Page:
22 October 2007

Are you a jack-of-all-trades Catholic?

Thought I would do a little quiz. I'm not ambitious enough to think up questions of my own, so will use some questions from a game I have called, Catechic, The Catholic Trivia Game. This quiz isn't going to tell you if you are a trad or not, if you need remedial work or not, it's just is a smattering of questions. I couldn't pass this quiz myself. Answers in the combox. (FYI - Not that it matters, but the game doesn't have question categories, I just grouped some questions together.)

Grades are dished out as:
90% or better = A
80% - 89% = B
70% - 79% = C
worse than that and you can join me in revisiting our Catholic faith :)

Category: Music (for Ma Beck)
1. For what institution did Johann Sebastian Bach write his magnificent cantatas?
2. Who wrote the "Missa Solemnes?"

Category: Politics and world events (for Karen)
3. Which Catholic priest served on the House subcommittee investigating the Watergate affair?
4. Improvements in the plight of Catholics in Eastern Europe is a result of what policy initiated by Pope Paul VI?

Category: Philosophy (I got these two right!)
5. Which famous Austrian psychologist wrote Moses and Monotheism?
6. Who said: "God is dead?"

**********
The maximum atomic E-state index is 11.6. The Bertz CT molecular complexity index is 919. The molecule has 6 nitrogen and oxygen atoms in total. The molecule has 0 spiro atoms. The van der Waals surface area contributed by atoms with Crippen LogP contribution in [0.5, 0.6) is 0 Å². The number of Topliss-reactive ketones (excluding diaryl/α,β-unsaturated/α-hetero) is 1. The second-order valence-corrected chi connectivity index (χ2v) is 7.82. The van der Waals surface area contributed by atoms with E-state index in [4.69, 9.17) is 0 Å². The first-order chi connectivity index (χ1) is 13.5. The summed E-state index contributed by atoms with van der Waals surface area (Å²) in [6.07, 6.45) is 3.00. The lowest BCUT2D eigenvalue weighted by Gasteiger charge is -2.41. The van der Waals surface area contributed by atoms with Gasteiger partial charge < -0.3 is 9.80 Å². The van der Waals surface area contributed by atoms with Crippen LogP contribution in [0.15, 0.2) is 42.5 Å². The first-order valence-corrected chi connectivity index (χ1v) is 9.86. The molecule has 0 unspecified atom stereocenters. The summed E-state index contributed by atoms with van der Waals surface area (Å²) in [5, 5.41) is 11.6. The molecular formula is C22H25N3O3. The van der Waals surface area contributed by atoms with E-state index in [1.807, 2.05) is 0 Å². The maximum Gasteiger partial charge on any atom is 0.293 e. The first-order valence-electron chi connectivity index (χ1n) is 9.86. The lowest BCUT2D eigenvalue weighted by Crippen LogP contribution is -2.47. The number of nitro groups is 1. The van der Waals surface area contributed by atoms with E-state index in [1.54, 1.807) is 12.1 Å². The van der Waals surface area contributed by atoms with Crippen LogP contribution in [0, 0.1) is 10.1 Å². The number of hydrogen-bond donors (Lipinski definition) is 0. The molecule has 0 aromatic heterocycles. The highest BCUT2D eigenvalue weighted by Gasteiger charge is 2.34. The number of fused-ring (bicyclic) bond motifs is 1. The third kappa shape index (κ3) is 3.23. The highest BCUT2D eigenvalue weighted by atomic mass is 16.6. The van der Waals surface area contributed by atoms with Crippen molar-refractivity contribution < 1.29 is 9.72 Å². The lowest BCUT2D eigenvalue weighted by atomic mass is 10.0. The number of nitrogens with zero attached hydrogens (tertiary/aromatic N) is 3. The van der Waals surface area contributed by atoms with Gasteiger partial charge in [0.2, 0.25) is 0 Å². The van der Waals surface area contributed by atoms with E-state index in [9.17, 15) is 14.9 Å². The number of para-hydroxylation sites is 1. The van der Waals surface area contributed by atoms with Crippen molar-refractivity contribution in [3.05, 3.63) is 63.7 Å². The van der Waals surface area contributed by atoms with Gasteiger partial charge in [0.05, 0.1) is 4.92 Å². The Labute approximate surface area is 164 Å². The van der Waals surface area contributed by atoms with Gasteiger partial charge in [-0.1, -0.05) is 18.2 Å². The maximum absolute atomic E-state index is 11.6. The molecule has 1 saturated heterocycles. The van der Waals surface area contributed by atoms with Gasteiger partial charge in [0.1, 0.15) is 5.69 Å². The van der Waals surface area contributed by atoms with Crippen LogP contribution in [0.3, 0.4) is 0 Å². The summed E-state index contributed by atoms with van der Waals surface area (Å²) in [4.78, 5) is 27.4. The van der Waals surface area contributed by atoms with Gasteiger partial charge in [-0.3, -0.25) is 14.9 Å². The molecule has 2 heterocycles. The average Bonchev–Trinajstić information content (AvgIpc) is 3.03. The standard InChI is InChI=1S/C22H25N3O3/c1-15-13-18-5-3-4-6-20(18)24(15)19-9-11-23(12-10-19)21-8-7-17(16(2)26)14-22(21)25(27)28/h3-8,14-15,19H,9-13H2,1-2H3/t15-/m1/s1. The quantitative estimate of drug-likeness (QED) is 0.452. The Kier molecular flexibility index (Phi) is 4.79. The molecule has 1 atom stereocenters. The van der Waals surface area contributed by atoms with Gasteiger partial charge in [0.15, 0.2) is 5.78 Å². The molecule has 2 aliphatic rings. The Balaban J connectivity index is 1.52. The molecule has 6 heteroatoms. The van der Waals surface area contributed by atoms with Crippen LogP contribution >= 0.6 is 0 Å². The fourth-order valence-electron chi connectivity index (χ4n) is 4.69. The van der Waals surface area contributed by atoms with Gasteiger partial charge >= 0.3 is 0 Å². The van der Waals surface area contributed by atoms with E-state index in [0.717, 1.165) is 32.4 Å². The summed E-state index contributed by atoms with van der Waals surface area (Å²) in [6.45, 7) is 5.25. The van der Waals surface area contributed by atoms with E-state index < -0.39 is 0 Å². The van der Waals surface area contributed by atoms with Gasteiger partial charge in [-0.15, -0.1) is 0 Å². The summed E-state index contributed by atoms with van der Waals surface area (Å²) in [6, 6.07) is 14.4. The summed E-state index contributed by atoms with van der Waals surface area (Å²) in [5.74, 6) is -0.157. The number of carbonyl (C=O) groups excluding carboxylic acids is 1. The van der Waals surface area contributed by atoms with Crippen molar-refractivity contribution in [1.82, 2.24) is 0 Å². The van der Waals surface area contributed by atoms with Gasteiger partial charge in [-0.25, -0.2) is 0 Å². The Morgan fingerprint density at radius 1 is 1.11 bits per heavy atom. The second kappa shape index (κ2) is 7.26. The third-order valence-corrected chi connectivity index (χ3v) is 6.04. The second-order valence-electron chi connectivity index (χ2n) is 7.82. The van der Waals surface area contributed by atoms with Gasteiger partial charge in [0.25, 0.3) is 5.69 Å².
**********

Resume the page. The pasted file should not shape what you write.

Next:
Category: Entertainment
7. Who directed the celebrated film, Seventh Seal?
8. In 1976, which Italian film maker produced Jesus of Nazareth?

Category: Scripture studies
9. What language was the first bible printed in the New World printed in?
10. What was the name of the sea upon which Christ walked?

Category: Miscellaneous
11. Father Louis, a Trappist monk who instructed the world with his writing from Gethsemani, was also known by what name?
12. Which Greek word describes the ongoing spiritual formation of newly baptized Christians?
13. What is the name for the official visit each diocesan bishop makes to the pope every five years?
14. What Iowa city has a name which means "of the monks" in French?
15. What city is called the "Rome of Protestantism?"

BONUS: Name four famous Catholic artists whose names have become associated with turtles.

If you got more than four right, you know WAY more than I do :) Give yourself a cookie.

12 comments:

swissmiss said...